A few words about a direct message I received on Twitter. It made my day. I just signed on a couple weeks ago and still notice and appreciate new followers. Here's what came in earlier:
I can't figure out if you're a liberal or a conservative. But your tweets are interesting.
I was glad to know at least one person finds my tweets interesting, but even more was pleased to learn my messages didn't betray any simplistic political perspective. I definitely situate myself on one side of that seeming divide, but believe doing so publicly, at least through a one-word label, is counterproductive. I'm convinced that the effect of such simplistic partisan or ideological affiliation has been toxic for our politics over the last two decades (at least). Of many examples, recent events in the New York State legislature, which for weeks were deadlocked in a 31-31 partisan tie, with both Democrats and Republicans wanting to be the majority, come to mind as a ridiculous, adolescent exercise serving no one.
In the echo chamber of contemporary media politics, I've long thought that media and journalistic reports should stop automatically including the party affiliation following a legislator's name (e.g., Peter King (NY-R) or Al Franken (Minnesota-D)). What value is added by those letters? Yes, I recognize that politicians self-identify with parties, rely on them for funding and support, and work in groups or caucuses organized along party lines. With so much information available from so many sources, it's perhaps understandable that having ready hooks on which to hang one's views and build communities of interest makes not only good sense but effective strategy. Perhaps most fundamentally, an R or D, a L or C not only neatly -- too neatly for me -- summarizes re-assures us that we belong to a political tribe. Of course, the price, the loss of genuine nuance and robustness and contrarianness in our social and political discourse, seems much greater.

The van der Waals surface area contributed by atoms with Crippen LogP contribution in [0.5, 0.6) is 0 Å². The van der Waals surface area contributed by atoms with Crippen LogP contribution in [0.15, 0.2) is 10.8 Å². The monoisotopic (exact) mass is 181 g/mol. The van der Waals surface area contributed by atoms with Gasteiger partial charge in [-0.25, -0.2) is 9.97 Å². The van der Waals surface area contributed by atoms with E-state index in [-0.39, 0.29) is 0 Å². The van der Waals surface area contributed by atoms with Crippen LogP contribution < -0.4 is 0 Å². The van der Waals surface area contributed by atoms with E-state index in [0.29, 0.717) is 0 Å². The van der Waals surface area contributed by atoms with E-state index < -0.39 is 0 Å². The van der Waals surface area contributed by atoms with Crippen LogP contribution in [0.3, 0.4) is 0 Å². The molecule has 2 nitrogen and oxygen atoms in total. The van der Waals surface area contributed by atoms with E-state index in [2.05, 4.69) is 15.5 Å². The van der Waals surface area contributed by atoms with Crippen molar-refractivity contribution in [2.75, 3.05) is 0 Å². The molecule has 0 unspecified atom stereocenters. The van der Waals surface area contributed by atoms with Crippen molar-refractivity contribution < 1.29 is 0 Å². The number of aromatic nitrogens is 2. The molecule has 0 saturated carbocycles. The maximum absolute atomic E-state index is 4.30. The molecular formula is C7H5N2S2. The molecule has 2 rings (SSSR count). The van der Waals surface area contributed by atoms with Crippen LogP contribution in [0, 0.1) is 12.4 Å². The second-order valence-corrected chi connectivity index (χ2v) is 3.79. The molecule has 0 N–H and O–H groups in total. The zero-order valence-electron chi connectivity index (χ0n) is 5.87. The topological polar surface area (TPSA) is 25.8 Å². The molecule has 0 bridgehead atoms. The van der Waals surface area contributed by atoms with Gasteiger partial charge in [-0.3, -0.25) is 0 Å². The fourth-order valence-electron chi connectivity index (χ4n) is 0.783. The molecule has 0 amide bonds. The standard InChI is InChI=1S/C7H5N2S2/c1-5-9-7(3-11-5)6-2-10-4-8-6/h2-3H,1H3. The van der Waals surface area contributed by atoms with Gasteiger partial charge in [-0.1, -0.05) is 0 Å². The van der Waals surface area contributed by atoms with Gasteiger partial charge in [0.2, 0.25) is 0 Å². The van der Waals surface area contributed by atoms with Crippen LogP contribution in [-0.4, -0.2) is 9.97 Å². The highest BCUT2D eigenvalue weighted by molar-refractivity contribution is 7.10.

It's probably naive to think so, but every step that can be taken, by media organizations as well as citizens and social media participants, to acknowledge more fully the complexity of political and social life today should be embraced. So I hope I can keep on being hard to figure out, at least in terms of labels. The best ideas, I'm convinced, are often interesting precisely because they don't simply re-affirm already known positions or platforms but provoke one's thinking beyond.